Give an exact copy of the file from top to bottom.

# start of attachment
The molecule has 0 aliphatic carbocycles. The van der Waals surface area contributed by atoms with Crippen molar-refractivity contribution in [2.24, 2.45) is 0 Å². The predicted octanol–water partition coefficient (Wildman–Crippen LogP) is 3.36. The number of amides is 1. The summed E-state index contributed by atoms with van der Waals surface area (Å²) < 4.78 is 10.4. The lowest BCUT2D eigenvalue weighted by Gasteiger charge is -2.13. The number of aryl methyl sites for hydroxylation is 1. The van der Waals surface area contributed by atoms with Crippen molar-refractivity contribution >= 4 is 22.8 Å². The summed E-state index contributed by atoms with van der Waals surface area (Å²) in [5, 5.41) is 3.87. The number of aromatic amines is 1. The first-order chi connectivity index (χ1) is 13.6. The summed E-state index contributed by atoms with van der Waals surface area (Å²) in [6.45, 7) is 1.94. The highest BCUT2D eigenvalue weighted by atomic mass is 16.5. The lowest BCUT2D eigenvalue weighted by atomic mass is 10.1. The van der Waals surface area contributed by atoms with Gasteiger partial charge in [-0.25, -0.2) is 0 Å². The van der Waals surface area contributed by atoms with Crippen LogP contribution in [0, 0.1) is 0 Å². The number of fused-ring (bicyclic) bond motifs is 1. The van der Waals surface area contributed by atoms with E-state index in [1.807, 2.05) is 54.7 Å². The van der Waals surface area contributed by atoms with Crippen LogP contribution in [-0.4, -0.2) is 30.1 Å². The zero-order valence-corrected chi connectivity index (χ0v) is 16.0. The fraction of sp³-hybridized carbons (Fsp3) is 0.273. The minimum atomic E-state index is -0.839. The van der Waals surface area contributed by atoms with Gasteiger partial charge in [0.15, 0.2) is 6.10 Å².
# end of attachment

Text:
The molecule has 0 aliphatic carbocycles. The van der Waals surface area contributed by atoms with Crippen molar-refractivity contribution in [2.24, 2.45) is 0 Å². The predicted octanol–water partition coefficient (Wildman–Crippen LogP) is 3.36. The number of amides is 1. The summed E-state index contributed by atoms with van der Waals surface area (Å²) < 4.78 is 10.4. The lowest BCUT2D eigenvalue weighted by Gasteiger charge is -2.13. The number of aryl methyl sites for hydroxylation is 1. The van der Waals surface area contributed by atoms with Crippen molar-refractivity contribution >= 4 is 22.8 Å². The summed E-state index contributed by atoms with van der Waals surface area (Å²) in [5, 5.41) is 3.87. The number of aromatic amines is 1. The first-order chi connectivity index (χ1) is 13.6. The summed E-state index contributed by atoms with van der Waals surface area (Å²) in [6.45, 7) is 1.94. The highest BCUT2D eigenvalue weighted by atomic mass is 16.5. The lowest BCUT2D eigenvalue weighted by atomic mass is 10.1. The van der Waals surface area contributed by atoms with Gasteiger partial charge in [-0.25, -0.2) is 0 Å². The van der Waals surface area contributed by atoms with Crippen LogP contribution in [0, 0.1) is 0 Å². The number of fused-ring (bicyclic) bond motifs is 1. The van der Waals surface area contributed by atoms with E-state index in [1.807, 2.05) is 54.7 Å². The van der Waals surface area contributed by atoms with Crippen LogP contribution in [-0.4, -0.2) is 30.1 Å². The zero-order valence-corrected chi connectivity index (χ0v) is 16.0. The fraction of sp³-hybridized carbons (Fsp3) is 0.273. The minimum atomic E-state index is -0.839. The van der Waals surface area contributed by atoms with Gasteiger partial charge in [0.15, 0.2) is 6.10 Å².